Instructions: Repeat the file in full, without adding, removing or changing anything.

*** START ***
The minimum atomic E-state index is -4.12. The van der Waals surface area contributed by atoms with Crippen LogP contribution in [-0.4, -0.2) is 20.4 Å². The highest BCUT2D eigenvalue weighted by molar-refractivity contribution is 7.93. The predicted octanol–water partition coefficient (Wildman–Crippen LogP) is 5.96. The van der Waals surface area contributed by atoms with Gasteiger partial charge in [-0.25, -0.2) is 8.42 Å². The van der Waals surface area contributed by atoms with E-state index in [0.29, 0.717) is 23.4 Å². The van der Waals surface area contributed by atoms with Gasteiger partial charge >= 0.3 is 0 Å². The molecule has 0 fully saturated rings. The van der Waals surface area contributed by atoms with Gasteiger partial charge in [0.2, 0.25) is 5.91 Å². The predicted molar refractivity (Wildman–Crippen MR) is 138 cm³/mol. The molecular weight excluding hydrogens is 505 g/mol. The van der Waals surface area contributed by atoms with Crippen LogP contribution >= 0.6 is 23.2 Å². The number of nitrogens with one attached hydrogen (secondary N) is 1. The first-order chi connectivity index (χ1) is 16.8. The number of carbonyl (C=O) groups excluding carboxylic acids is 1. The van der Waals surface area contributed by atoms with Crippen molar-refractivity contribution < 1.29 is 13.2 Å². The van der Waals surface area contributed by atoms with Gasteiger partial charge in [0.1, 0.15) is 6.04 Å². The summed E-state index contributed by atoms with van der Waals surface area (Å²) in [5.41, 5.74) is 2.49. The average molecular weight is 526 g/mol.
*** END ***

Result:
The minimum atomic E-state index is -4.12. The van der Waals surface area contributed by atoms with Crippen LogP contribution in [-0.4, -0.2) is 20.4 Å². The highest BCUT2D eigenvalue weighted by molar-refractivity contribution is 7.93. The predicted octanol–water partition coefficient (Wildman–Crippen LogP) is 5.96. The van der Waals surface area contributed by atoms with Gasteiger partial charge in [-0.25, -0.2) is 8.42 Å². The van der Waals surface area contributed by atoms with E-state index in [0.29, 0.717) is 23.4 Å². The van der Waals surface area contributed by atoms with Gasteiger partial charge >= 0.3 is 0 Å². The molecule has 0 fully saturated rings. The van der Waals surface area contributed by atoms with Gasteiger partial charge in [0.2, 0.25) is 5.91 Å². The predicted molar refractivity (Wildman–Crippen MR) is 138 cm³/mol. The molecular weight excluding hydrogens is 505 g/mol. The van der Waals surface area contributed by atoms with Crippen LogP contribution >= 0.6 is 23.2 Å². The number of nitrogens with one attached hydrogen (secondary N) is 1. The first-order chi connectivity index (χ1) is 16.8. The number of carbonyl (C=O) groups excluding carboxylic acids is 1. The van der Waals surface area contributed by atoms with Crippen molar-refractivity contribution < 1.29 is 13.2 Å². The van der Waals surface area contributed by atoms with Gasteiger partial charge in [0.1, 0.15) is 6.04 Å². The summed E-state index contributed by atoms with van der Waals surface area (Å²) in [5.41, 5.74) is 2.49. The average molecular weight is 526 g/mol.